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fbtwitterlinkedinvimeoflicker grey 14rssslideshare1
Baldwin, Laurence James (2008)
Languages: English
Types: Unknown
Subjects:
Background: Child and adolescent mental health teams have traditionally been constructed using multidisciplinary teams of different professions. Current workforce policy in mental health, however, stresses team function and the skills and competences required to fulfil that function which leads to a questioning of professional identity within those teams. Aims: This study aims therefore to define how professional identity is constructed in the policy discourse and amongst a sample of current practitioners in mental health teams. Methodology: This study uses a linguistic method, Critical Discourse Analysis, to question whether functional approaches based on role theory are appropriate when identity work discourse has overtaken role theory as a way of thinking about professional working. It uses elements of role theory and identity work thinking, informed by postmodernist theorists such as Pierre Bourdieu, to look at the need for the underlying conceptual frameworks that professional training and socialisation bring. Findings: By analysing the current policy discourse, and a sample of practitioner discourse on the subject, the study shows that there is a need for the professional identity of individuals to be better addressed and understood. It examines the importance of the underlying conceptual frameworks that inform the skills and competences and what these frameworks bring to team functioning. The study also questions the way in which policy uses linguistic capital as a change agent to bring about workforce modernisation in child and adolescent mental health teams. Conclusions: The study highlights the need for professional groups to maintain their professional identity by being better able to articulate the contribution they make to team functioning by virtue of their conceptual frameworks. These are shown to inform the way in which individuals use their skills and competences to care for service users and their carers.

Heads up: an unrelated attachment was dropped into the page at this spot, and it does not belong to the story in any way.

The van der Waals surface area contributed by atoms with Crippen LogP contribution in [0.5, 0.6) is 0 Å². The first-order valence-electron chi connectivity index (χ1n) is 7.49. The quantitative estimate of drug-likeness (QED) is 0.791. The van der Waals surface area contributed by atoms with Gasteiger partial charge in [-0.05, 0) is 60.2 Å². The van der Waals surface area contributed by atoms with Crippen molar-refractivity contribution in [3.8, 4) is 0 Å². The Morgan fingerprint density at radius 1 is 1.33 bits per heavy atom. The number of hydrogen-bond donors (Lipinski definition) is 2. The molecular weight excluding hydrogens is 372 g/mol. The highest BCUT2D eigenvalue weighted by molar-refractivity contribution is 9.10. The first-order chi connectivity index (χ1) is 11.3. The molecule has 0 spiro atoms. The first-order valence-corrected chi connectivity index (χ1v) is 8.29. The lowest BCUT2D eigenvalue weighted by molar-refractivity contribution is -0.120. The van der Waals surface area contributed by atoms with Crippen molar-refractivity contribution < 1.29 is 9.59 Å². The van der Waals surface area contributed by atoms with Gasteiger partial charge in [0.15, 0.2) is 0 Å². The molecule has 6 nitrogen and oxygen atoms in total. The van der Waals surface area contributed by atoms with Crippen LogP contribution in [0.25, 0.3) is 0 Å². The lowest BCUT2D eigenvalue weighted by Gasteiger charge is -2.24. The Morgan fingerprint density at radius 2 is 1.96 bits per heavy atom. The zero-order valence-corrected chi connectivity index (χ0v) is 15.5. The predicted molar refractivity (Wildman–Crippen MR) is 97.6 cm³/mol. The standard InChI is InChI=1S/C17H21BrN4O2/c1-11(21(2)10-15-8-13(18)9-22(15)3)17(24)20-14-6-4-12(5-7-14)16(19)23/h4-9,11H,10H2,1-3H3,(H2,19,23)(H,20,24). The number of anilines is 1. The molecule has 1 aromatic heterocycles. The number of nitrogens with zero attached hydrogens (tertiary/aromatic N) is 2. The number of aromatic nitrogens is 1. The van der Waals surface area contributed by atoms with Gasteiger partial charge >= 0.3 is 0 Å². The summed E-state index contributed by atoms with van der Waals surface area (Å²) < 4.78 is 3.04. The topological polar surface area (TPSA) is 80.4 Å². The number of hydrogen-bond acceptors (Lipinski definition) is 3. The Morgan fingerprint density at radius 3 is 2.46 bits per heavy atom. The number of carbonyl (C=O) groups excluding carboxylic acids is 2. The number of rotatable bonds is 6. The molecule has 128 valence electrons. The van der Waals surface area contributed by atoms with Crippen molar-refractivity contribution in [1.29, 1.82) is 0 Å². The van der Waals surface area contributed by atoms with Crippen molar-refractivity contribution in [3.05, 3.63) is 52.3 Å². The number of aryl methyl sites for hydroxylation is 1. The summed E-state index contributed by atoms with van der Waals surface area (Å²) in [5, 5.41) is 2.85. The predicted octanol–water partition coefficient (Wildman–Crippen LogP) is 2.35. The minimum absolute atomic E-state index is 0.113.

• The results below are discovered through our pilot algorithms. Let us know how we are doing!

    • 7.2.2.7 Professional identity of social workers
    • 7.2.2.7.1 What's in a name? Not wanting to be a social worker
    • 7.2.2.7.2 Social Worker or Psychiatric Social Worker?
    • 7.2.2.7.3 A new professional structure
    • 7.2.2.7.4 Community focus as a conceptual framework
    • 7.2.2.7.5 Social Workers as therapists
    • 7.2.2.8 Professional identity of occupational therapists
    • 7.2.2.8.1 OTs as undervalued or embattled
    • 7.2.2.8.2 Purposeful activity and relationships
    • 7.2.2.9 Professional identity of psychotherapists
    • 7.2.2.10 The function of governance and accountability
    • 7.2.2.11 Practitioner defensiveness and reservations about change
    • 7.2.3 Skills and Competencies in the Practitioner Discourse
    • 7.2.4 Roles and extended roles in the Practitioner Discourse
    • 7.2.4.1 Nurse Consultants
    • 7.2.4.2 Primary Mental Health Workers in CAMHS
    • 7.2.4.3 Graduate mental health workers, STR workers and Community Development Workers
    • 7.2.4.4 Non-medical and Independent Prescribers
    • 7.2.5 Service User needs in the Practitioner Discourse
    • 7.2.6 Need for Flexibility in the Practitioner Discourse
    • 7.2.7 Issues of power and money in the Practitioner Discourse
    • 7.3 Critical Discourse Analysis of the Practitioner Discourse
    • 7.3.1 Social Events providing the context for the Practitioner Discourse
    • 7.3.2 Genre in the Practitioner Discourse
    • 7.3.3 Difference in the Practitioner Discourse
    • 7.3.4 Assumptions in the Practitioner Discourse
    • 7.3.5 Intertextuality in the Practitioner Discourse
    • 7.4 Semantic and Grammatical elements in the Practitioner Discourse
    • 7.5 Summary of the Practitioner Discourse
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